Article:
In the caudal extremity of the embryo at stages HH14–18, undifferentiated tail bud cells formed a uniform solid cord in which early neural progenitors expressing low levels of Sox-2 were morphologically undistinguishable from the paraxial mesoderm. At this level, while E-cadherin was confined to the overlying superficial ectoderm, N-cadherin was uniformly expressed in all tail bud cells (Fig. 9A). During epithelialization of the neural blastema and cavitation, N-cadherin became preferentially accumulated in the apical side of the Sox-2-positive neural epithelial cells, while it remained uniform in the mesenchymal paraxial mesoderm (Fig. 9B–E). In situ hybridizations studies (Fig. 10) confirmed that the expression profiles of E- and N-cadherins showed no region of overlap. E-cadherin expression was restricted to the ectoderm and to the caudal tip of the tail bud, corresponding to the remnants of the primitive streak (Ohta et al., 2007), abutting precisely the region where N-cadherin is expressed. The expression domain of N-cadherin appeared significantly larger than that of Sox-2 in the tail bud, suggesting that, contrary to more anterior levels, Sox-2 plays no role in the initiation of N-cadherin expression in the caudal neural tube. Rather than Sox-2, Tbx-6L, a close relative to Brachyury, exhibited an expression profile matching precisely with that of N-cadherin in the tail bud. More anteriorly, however, in the region where the neural tube is being formed, Tbx-6L was replaced by Sox-2 in the N-cadherin-expressing cells of the neural tube (see also Takemoto et al., 2011). Finally, reflecting the absence of E-cadherin in neural progenitors throughout the course of secondary neurulation, Zeb-2 was not found in the caudal neural tube.
Figure 9. Expression patterns of E- and N-cadherins during secondary neurulation at the posterior trunk (lumbar) level. Immunostainings for E-cadherin (E-cad), N-cadherin (N-cad), and Sox-2 on consecutive cross-sections through the posterior trunk of a chick embryo at stage HH13/14 (19–23 somites). A is most posterior and E most anterior. Cell nuclei were stained with DAPI. e, ectoderm; n, notochord; ne, neural epithelium; pm, paraxial mesoderm; tb, tail bud.
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Figure 10. Expression patterns of E- and N-cadherins and their transcriptional regulators during secondary neurulation at the posterior trunk (lumbar) level. A: In situ hybridizations for E-cadherin, N-cadherin, Sox-2, and Zeb-2 on whole embryos at stage HH14 (21 somites), showing the caudal part of the embryo. B–D: In situ hybridizations for E-cadherin, N-cadherin, Sox-2, Zeb-2, and Snail-2 on consecutive cross-sections through the posterior trunk of a chick embryo at stage HH14 (22 somites). B is most posterior and D most anterior. e, ectoderm; n, notochord; nb, neural blastema; ne, neural epithelium; pm, paraxial mesoderm.
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These observations, therefore, indicate that, during secondary neurulation, elaboration of the neural tube does not involve an E- to N-cadherin switch consecutive to transition from a neuroectodermal progenitor to a neural fate. Instead, the neural tube forms from a pool of cells at the origin of the paraxial mesoderm and caudal neural tube (Wilson et al., 2009). These cell populations express N-cadherin from the very beginning on and become gradually segregated probably as a result of selective adhesion. However, we observed no striking difference in the relative cadherin content over time between the neural and mesodermal precursors, indicating that differential level of expression of N-cadherin does not constitute the triggering signal for cell segregation. Yet, expression of cadherin on the surface of the neural cells gradually evolved from uniform to polarized, most likely accompanying the transition from a mesenchymal organization to an epithelial structure.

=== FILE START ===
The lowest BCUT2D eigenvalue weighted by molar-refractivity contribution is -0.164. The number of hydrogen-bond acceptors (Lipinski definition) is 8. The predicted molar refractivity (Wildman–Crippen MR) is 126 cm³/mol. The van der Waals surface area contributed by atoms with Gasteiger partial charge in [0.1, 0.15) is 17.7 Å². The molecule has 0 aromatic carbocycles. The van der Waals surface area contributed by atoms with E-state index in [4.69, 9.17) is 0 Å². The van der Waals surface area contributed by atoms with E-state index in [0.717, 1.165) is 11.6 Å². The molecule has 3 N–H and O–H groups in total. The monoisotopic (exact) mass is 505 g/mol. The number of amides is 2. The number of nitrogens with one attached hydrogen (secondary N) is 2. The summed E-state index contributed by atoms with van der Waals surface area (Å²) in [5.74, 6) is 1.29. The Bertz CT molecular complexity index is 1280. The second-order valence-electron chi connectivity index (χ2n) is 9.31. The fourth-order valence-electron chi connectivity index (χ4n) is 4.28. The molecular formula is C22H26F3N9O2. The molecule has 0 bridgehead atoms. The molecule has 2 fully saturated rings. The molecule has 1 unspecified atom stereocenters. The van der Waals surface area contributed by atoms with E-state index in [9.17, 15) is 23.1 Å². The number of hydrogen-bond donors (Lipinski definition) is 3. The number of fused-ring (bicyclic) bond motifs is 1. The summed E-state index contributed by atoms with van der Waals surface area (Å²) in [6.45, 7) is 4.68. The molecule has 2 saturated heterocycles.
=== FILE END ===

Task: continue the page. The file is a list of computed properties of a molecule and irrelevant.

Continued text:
Cadherin Switch During Node Regression and Formation of the Notochord
Neurulation is accompanied by the formation of the notochord, which is laid down during regression of the Hensen's node. To investigate whether cadherins are involved in notochord segregation, we analyzed the expression patterns of E- and N-cadherins in the node at different stages of its regression during primary neurulation. At stages HH6 to HH8, node regression generates the notochord corresponding to the head and anterior trunk levels, while at stage HH10 it lays down the notochord of the mid-trunk. At stages HH6–8, node cells were organized as a compact mass of Sox-2-negative cells, distributed over the midline and splitting the neural plate into two lateral parts (Fig. 11A, B). These cells could be easily visualized by their high N-cadherin and low E-cadherin content, contrasting with both neural plate cells that expressed exclusively E-cadherin and primitive streak cells that co-expressed both E- and N-cadherins. At stage HH10, the neural plate is no longer organized as a flat, uniform epithelium along the plan of the embryo; rather, it is composed of two epithelial sheets facing each other and oriented along the dorso-ventral axis. At this level, the node is located deeply at the junction between the two neural plate sheets (Fig. 11C). It is often referred to as chordo-neural hinge. As in more proximal regions, node cells could be discerned from the neighboring neural cells by the lack of Sox-2 expression and their strong and uniform staining for N-cadherin. These observations, therefore, suggest that notochord progenitors may segregate from the rest of the neural epithelium owing to their high N-cadherin content. Interestingly, of the various transcriptional regulators of cadherins studied, neither Sox-2, Zeb-2, Snail-1, Snail-2, nor Twist-1 exhibited a spatiotemporal pattern consistent with the selective increase of N-cadherin in node cells. Brachyury, in contrast, was conspicuous at all stages in the node and in notochord (Figs. 1C, 2B–D). The recent demonstration that Brachyury may control cadherin expression and EMT (Fernando et al., 2010) raises the intriguing possibility that it may up-regulate N-cadherin in nodal cells, allowing their segregation from the rest of the neural plate.
Figure 11. Expression patterns of E- and N-cadherins during node regression and formation of the notochord. Immunostainings for E-cadherin (E-cad), N-cadherin (N-cad), fibronectin (Fn), and Sox-2 on cross-sections through the node of chick embryo at stage HH7 (A), and at stage HH8 (B), and through the chordo-neural hinge at stage HH10 (C). Cell nuclei were stained with DAPI. cnh, chordo-neural hinge; e, ectoderm; Hn, Hensen's node; m, mesoderm; np, neural plate.